I know a guy. He got divorced a long, long time ago. As soon as he was divorced, his ex-wife took off with his two children, then about six and four, to parts unknown. She had no cause to take off, didn’t even claim any, but she just didn’t want to share her kids with an ex. She wanted more than custody. She wanted everything.
He was devastated. He was distraught. He searched high and low for those kids. He hired skip tracers and private investigators. This was before the days of the internet. He would use the next decade and a half of his vacation days chasing down leads in every God forsaken nook and cranny of the United States, trying to find his kids.
One day, some 15 years after his children went missing, he got lucky. His oldest had gotten a job that finally left a paper trail. When his latest PI called him with the hot tip, he left work, got in his car and drove straight to New Orleans. Outside the front door of the modest apartment which might hold his children, he took a deep breath, summoned his courage, and knocked.
His youngest, his son, answered. Now a full grown young man of 19, the boy stood in the doorway, sizing up the stranger.
“Is your sister home?”
“Yeah,” the boy called out to her.
A lithe young woman of 21 approached the door. The father recognized her immediately. She stood there, taking him in. It was more than he could bear. He broke down and called her by name.
“Daddy?” she asked. Later she would say it was something about his voice that called to her from the distant past. She broke down, too.
Their mother was at work. The father quickly offered to buy his children coffee at a local shop. They walked a few blocks to catch up on the many years.
Their mother had told the children that their father was dead. That’s why they would never hear from him again. They moved first to Arkansas and lived there for some five years. From there, to New Orleans where they had been ever since. And they had never been back to their former home city, not even their former home state. They never looked back. Their mother said that there was nothing good going to come from it.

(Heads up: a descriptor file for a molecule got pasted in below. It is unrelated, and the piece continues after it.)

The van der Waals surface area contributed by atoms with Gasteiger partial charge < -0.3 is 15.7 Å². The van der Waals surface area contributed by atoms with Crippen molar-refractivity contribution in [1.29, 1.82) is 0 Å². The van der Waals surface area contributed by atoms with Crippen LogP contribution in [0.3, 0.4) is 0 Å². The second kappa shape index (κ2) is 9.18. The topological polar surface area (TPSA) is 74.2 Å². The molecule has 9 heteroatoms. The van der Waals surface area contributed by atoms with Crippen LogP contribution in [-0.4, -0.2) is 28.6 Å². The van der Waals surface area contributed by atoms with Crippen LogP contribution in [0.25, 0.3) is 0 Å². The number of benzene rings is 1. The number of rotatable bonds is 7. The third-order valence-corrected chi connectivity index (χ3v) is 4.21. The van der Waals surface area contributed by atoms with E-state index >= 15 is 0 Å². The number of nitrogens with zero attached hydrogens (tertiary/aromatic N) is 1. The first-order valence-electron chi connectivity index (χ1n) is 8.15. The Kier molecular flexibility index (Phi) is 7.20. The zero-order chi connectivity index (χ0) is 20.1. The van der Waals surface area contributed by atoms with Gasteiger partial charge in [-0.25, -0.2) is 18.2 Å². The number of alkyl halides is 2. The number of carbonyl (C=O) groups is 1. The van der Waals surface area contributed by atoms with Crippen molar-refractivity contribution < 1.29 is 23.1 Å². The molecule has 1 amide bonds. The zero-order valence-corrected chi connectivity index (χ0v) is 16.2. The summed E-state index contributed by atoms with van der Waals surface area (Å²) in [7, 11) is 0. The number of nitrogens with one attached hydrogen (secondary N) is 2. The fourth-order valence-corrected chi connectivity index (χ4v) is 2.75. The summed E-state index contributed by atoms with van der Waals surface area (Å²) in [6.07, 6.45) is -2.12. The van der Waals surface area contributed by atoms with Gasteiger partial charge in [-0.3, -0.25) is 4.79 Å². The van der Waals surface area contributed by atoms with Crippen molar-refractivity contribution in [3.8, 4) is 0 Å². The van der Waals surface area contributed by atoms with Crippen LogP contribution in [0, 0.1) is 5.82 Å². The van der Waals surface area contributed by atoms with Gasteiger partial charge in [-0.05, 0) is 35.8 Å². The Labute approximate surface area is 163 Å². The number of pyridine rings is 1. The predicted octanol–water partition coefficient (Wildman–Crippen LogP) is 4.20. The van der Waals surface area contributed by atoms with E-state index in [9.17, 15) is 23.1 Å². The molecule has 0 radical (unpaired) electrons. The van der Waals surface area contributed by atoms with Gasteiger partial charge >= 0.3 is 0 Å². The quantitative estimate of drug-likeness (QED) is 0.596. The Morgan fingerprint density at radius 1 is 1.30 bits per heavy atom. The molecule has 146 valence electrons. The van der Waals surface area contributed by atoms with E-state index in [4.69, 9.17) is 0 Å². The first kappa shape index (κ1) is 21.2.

That night, when the mother came home from work, the children told her what they had learned. They told their mother that they were going to stay with their father while he was in town, since he had been dead all these years.
Now, more than two decades have passed since that day. The son and daughter, less than pleased with their mother’s cold hearted, selfish deception, decided to promptly move back to their father’s town where they remain to this day.
As you can well imagine, two decades later, much has happened in this family’s life. The father and his wife of 30 years just threw a wedding shower for his granddaughter. Yes, his granddaughter. The family was all there, surrounding the once long-lost daughter and the grand-daughter and her future husband-to-be with love and affection and attention. A good family. A very good family.
Where was the children’s mother? The children never forgave her for stealing them from their father. They never forgave her for losing out on all those opportunities and memories. They never forgave her for her ruthlessness in rendering them fatherless. They had little to nothing to do with their mother after the truth was learned. The mother died a few years after it had all come out. She died all alone. The children were with their father. She may have gotten custody, but she lost everything.
Karma. What goes around, comes around.